Snobbery is something that has never gone away, but has been safely confined, in the popular imagination, to attitudes that hardly exist any more. It is so obviously unacceptable that the mere accusation of snobbery is enough to place the target beyond the pale. The accusation that someone looks down on any of our fellow human beings is made, and no convincing response is possible.

The meaning of the word “snob” has, however, significantly changed since it first became current. In the turmoil of early Victorian society, a snob was less a person who looked down on his social inferiors, than one who aped the manners and tastes of his social superiors. In Thackeray’s superb The Book of Snobs, for instance, we see a portrayal of individuals in a magnificent period of social mobility, wanting to live beyond their means, showing off, faking the manners of the grand. Sneering at the less ambitious was, at best, an incidental part of the project.

That project, in fact, has never gone away, and snob, in Thackeray’s sense, is as obvious a feature of society now as it ever has been. The sneer coating the aspiration is, however, much more obvious than the dynamic drive of self-betterment. When a keyboard warrior on Twitter tells someone to “educate yourself”, what are they doing but looking down on his views? When they go on to say that this conversation is now over, they are suggesting that even to talk to someone of these views is infra dig. When someone at the cutting edge of fashion, design or art dismisses a less dedicated, though often richer entrant with a Balenciaga bag or a Damien Hirst spot painting as “basic”, they have stuck their nose firmly in the air.

But within these sneers is something like cultural dynamism. In Flaubert’s last novel, Bouvard et Pécuchet, he describes with an awe-inspiring degree of superciliousness the attempts of two retired petits-bourgeois to find out about the world. The novel includes a Dictionnaire des idées reçues, a list of automatic beliefs and phrases in late nineteenth century France, trotted out by large numbers of idiots. (“Anglais: tous riches… Constipation: Tous les gens de lettres sont constipés.”) Lovingly put together over years, the Dictionnaire is undoubtedly a work of considerable snobbery. But that snobbery is surely effective in laughing at stupidity and asking people to think for themselves.

Might snobbery in cultural taste have something of the same dynamic quality, encouraging people to put vulgar mass enthusiasm to one side, to exercise a little personal judgement? And might an audience driven to seek out the individual enthusiasm be an effective driver of creative or intellectual endeavour?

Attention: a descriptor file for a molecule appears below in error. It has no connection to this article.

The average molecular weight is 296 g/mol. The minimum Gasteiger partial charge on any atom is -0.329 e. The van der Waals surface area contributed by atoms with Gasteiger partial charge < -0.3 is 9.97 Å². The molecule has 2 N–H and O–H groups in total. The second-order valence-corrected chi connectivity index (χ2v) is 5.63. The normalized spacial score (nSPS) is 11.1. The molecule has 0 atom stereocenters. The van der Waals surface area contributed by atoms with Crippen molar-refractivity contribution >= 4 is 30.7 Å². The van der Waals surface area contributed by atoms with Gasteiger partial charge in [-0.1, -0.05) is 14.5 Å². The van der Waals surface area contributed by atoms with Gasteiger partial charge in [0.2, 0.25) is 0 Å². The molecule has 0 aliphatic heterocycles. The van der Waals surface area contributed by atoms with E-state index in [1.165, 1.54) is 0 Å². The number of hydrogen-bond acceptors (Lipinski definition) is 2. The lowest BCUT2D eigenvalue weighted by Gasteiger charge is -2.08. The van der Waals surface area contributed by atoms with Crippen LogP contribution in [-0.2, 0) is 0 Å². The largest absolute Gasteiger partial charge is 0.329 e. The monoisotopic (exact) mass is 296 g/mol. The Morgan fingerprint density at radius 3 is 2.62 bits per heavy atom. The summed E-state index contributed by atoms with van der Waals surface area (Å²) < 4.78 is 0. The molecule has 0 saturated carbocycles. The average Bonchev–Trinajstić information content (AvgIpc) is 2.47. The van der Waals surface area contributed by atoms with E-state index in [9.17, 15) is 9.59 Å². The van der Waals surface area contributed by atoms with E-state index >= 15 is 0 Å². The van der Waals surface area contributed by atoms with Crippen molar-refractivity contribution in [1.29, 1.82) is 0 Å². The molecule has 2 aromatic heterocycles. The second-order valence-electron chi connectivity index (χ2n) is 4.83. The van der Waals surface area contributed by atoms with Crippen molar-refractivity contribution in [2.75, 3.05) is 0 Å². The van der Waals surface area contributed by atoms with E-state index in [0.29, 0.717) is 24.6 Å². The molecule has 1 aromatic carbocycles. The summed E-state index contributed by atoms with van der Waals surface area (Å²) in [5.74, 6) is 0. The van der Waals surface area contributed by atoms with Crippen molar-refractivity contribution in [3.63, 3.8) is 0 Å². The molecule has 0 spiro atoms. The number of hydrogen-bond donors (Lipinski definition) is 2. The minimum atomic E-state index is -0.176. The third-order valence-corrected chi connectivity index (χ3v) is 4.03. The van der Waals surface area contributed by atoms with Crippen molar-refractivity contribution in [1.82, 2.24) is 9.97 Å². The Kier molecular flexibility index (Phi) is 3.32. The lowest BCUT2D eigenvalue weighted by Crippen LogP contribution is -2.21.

Snobbery is surely effective in laughing at stupidity and asking people to think for themselves

The socialite and wit Nicky Haslam has, for some years, issued an annual list of things and, brutally, people, he now regards as “common”. When it started up, it was genuinely quite a shocking thing to say. Not least, because in the complicated game of class commentary, it has long been regarded (silently) as extraordinarily common to use the word “common” at all, or anything similar – a character in Anthony Powell tells his girlfriend off for using the word “posh”. Haslam’s lists are exceedingly funny, sometimes wilfully baffling. If everyone agreed about what was common, then of course that belief would itself become frightfully common.  In the past, hydrangeas and “Aperol anything” have been declared to be common. But if everyone agreed, then would it not become extremely common to look down on hydrangeas? Are “common” and its opposite quantum states which dissolve once gazed upon? In the 1980s we all anxiously learnt not to say “pardon”, “settee” and “toilet”, only to discover that there is nothing more common than a boy from a Northern comprehensive studiously saying “what”, “sofa” and “lavatory”.

The point of Haslam’s lists is not only to make one recognise some things as awful (the words “more-ish” and “bucket lists”) but also to make one think, with other inclusions, that one just doesn’t get it and must therefore be extremely common oneself (carrying your house keys everywhere, visiting an arboretum). Tastes change; things revolve; habits advance. Good taste is not a fortress, but something on which snobbish judgement may fall at any moment. To take another horticultural example, Christopher Lloyd, the great gardener, obviously felt that it was rather common to avoid blaring, loud, floral colours. Painful good taste, like a hobby gardener emulating Sissinghurst’s all-white garden, can be much more vulgar than a gardener who relishes an orange geranium next to a purple cistus.